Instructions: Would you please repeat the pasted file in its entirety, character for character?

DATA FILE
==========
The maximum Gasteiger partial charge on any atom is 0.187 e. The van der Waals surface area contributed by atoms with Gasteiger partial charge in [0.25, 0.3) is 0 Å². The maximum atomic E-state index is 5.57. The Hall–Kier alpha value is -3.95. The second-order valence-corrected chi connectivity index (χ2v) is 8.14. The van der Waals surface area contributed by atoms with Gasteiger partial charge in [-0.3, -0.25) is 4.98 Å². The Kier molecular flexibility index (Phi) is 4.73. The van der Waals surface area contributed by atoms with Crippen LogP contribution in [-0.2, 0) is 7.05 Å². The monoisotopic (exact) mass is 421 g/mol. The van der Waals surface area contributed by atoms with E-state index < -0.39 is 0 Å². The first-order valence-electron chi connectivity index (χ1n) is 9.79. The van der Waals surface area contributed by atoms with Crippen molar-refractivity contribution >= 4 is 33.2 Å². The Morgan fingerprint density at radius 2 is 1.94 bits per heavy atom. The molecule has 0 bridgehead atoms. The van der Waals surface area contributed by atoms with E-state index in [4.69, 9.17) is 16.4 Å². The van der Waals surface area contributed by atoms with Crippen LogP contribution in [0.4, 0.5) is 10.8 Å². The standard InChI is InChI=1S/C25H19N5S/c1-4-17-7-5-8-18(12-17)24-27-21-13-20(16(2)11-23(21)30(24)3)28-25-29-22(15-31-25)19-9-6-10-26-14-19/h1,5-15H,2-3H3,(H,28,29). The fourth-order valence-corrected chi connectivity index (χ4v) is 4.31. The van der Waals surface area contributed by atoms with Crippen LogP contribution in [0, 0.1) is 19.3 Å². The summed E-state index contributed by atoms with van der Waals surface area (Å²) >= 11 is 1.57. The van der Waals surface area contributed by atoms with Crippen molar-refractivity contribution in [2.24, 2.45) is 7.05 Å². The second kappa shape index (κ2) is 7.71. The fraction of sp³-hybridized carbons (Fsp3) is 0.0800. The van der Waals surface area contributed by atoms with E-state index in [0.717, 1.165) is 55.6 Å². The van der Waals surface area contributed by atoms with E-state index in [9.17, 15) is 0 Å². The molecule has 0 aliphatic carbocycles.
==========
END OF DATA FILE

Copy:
The maximum Gasteiger partial charge on any atom is 0.187 e. The van der Waals surface area contributed by atoms with Gasteiger partial charge in [0.25, 0.3) is 0 Å². The maximum atomic E-state index is 5.57. The Hall–Kier alpha value is -3.95. The second-order valence-corrected chi connectivity index (χ2v) is 8.14. The van der Waals surface area contributed by atoms with Gasteiger partial charge in [-0.3, -0.25) is 4.98 Å². The Kier molecular flexibility index (Phi) is 4.73. The van der Waals surface area contributed by atoms with Crippen LogP contribution in [-0.2, 0) is 7.05 Å². The monoisotopic (exact) mass is 421 g/mol. The van der Waals surface area contributed by atoms with E-state index < -0.39 is 0 Å². The first-order valence-electron chi connectivity index (χ1n) is 9.79. The van der Waals surface area contributed by atoms with Crippen molar-refractivity contribution >= 4 is 33.2 Å². The Morgan fingerprint density at radius 2 is 1.94 bits per heavy atom. The molecule has 0 bridgehead atoms. The van der Waals surface area contributed by atoms with E-state index in [4.69, 9.17) is 16.4 Å². The van der Waals surface area contributed by atoms with Crippen LogP contribution in [0.4, 0.5) is 10.8 Å². The standard InChI is InChI=1S/C25H19N5S/c1-4-17-7-5-8-18(12-17)24-27-21-13-20(16(2)11-23(21)30(24)3)28-25-29-22(15-31-25)19-9-6-10-26-14-19/h1,5-15H,2-3H3,(H,28,29). The fourth-order valence-corrected chi connectivity index (χ4v) is 4.31. The van der Waals surface area contributed by atoms with Crippen LogP contribution in [0, 0.1) is 19.3 Å². The summed E-state index contributed by atoms with van der Waals surface area (Å²) >= 11 is 1.57. The van der Waals surface area contributed by atoms with Crippen molar-refractivity contribution in [2.24, 2.45) is 7.05 Å². The second kappa shape index (κ2) is 7.71. The fraction of sp³-hybridized carbons (Fsp3) is 0.0800. The van der Waals surface area contributed by atoms with E-state index in [0.717, 1.165) is 55.6 Å². The van der Waals surface area contributed by atoms with E-state index in [9.17, 15) is 0 Å². The molecule has 0 aliphatic carbocycles.